The issues that many retailers have is they haven’t figured out how to integrate the channels properly. Some companies are doing it well and there are many platforms in support centers that bring all of these channels together. The one channel that is not easily tracked and combined with other channels is the in-store experience. However, with the right data integration, that in-store channel should blend in with the others.

Ralph Jacobson
BrainTrust

Millennials aren’t the only shoppers who struggle with online shopping. All consumers do. Functional silos are definitely a major hurdle to creating the seamless shopping experience. The end-to-end journey needs to have constant and consistent communication across marketing, ecommerce, fulfillment and store/web operations. Capabilities like real time personalization for shoppers can best be accomplished via internal collaboration networks (e.g., instant messaging, etc.) and follow up for things like automated online anomaly detection, and intelligent sequencing of items on each web page, etc.

Lee Kent
BrainTrust

The main hurdle I am seeing is the lack of inventory visibility. Many retailers are still behind the eight ball on inventory accuracy and omnichannel relies on it.

For my 2 cents.

Craig Sundstrom
Guest

I’m unclear on precisely what was Mr. Arps’ complaint: that they ran out of his size? That he had to pay for shipping? That there wasn’t a way to verify inventory without going to the store ?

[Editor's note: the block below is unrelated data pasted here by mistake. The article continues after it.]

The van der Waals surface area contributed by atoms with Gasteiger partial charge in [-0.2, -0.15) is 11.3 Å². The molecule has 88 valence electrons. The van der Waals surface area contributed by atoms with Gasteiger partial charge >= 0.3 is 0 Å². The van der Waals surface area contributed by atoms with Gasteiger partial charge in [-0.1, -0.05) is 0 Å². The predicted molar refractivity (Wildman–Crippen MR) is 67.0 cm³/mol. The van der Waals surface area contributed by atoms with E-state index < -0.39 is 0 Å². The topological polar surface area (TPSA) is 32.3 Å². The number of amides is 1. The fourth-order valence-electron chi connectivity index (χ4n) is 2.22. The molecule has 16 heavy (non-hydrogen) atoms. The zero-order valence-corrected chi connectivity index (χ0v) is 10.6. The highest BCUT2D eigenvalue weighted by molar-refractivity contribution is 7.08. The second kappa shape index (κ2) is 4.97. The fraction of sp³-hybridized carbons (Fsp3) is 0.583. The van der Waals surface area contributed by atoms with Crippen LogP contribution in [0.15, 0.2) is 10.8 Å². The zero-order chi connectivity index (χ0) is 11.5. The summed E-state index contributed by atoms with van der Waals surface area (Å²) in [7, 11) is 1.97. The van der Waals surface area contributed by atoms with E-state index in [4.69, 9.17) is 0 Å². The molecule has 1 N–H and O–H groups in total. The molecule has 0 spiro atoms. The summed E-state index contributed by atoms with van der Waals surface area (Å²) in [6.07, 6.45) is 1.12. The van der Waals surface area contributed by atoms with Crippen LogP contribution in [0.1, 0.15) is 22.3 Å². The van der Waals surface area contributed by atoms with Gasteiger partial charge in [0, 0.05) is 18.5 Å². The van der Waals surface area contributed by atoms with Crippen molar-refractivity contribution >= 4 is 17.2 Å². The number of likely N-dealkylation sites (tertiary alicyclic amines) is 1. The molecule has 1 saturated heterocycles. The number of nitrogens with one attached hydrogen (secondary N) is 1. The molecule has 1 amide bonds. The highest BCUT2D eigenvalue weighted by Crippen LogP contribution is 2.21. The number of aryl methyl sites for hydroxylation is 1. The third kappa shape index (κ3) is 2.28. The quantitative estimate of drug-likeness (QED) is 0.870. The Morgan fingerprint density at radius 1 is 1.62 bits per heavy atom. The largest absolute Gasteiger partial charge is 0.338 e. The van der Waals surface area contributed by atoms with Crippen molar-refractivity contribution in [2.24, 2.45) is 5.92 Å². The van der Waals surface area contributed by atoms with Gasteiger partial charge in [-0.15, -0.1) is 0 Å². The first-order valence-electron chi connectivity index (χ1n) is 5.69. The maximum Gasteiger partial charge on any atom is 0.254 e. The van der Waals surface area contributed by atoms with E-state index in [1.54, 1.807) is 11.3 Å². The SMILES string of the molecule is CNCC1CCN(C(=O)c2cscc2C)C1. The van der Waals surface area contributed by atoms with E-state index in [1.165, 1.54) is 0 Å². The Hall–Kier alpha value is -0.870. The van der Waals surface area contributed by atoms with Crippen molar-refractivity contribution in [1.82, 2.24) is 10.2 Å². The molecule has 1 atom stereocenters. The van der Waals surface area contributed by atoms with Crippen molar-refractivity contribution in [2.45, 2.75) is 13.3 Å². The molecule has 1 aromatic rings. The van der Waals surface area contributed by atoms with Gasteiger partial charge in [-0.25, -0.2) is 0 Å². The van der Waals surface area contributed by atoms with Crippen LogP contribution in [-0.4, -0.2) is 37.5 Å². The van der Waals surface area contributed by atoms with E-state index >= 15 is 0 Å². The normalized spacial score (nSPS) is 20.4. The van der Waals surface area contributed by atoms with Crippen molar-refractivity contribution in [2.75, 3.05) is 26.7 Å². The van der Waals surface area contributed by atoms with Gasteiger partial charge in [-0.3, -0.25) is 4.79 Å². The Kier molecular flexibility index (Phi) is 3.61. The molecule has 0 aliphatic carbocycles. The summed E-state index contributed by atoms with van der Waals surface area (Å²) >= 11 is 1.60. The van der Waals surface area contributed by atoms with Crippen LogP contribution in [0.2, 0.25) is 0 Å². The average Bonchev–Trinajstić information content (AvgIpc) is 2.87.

I interpret “omnichannel” to mean being available in a variety of ways: in-store, online (with shipping), BOPIS, and the ability of the retailer to move between methods efficiently if one method becomes unavailable. But “frictionless” is a fantasy, and — IMHO — belongs right up or down there with complaints like “there was a sale, but the store was crowded….” In other words: “Get real.”

Bob Phibbs
BrainTrust

Let’s be clear here. This is not a post about omnichannel. This is about a consumer who waited to buy an item. They saw the sale item and the retailer ran out of it. That’s what sales are supposed to do.

Could the experience have been better? Maybe. Retailers do not exist for people to follow merchandise down to the lowest price point.

William Passodelis
Guest
2 years 7 months ago
This whole thing seems ridiculous to me — in my stupid naïve way of thinking. Please the customer and do what you can to make things right for them. The sales associate in a perfect world should have been able to go to the computer, find IF any of the customer’s size was left anywhere in inventory, had it shipped to the store (free) or to his home (possibly with shipping? I say no, but I am not considering cost. However, a happy customer may be a good thing and worth assuming the shipping cost.) This should be possible today. There ARE retailers who can do this. Perhaps if the institution is so rigid and fixed in its way of operating, then those retailers need to go away so someone who can be more smooth in fulfillment CAN do the job. Perhaps that is what we are now witnessing day by day. Characteristics that make breaking down silos difficult are likely a result of a stale and un-evolving or rigid systems. If that cannot be… Read more »
Jeff Miller
Guest

Silos are definitely a hurdle, but I am not sure they are the main hurdle. The key issue is that change is really difficult and takes a large, ongoing and cohesive effort, especially the larger an organization is. I also don’t think retail is any different than other businesses who face changing consumer expectations.

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Braintrust
"Nothing is worse for a brand than a customer wanting to buy something and not being able to."
"True omnichannel retailing means the process through which a transaction is completed would be the same or very similar across all channels..."
"The idea of retailers “cannibalizing” their own profits is ridiculous. You want to know another word for “cannibalization”? Evolution."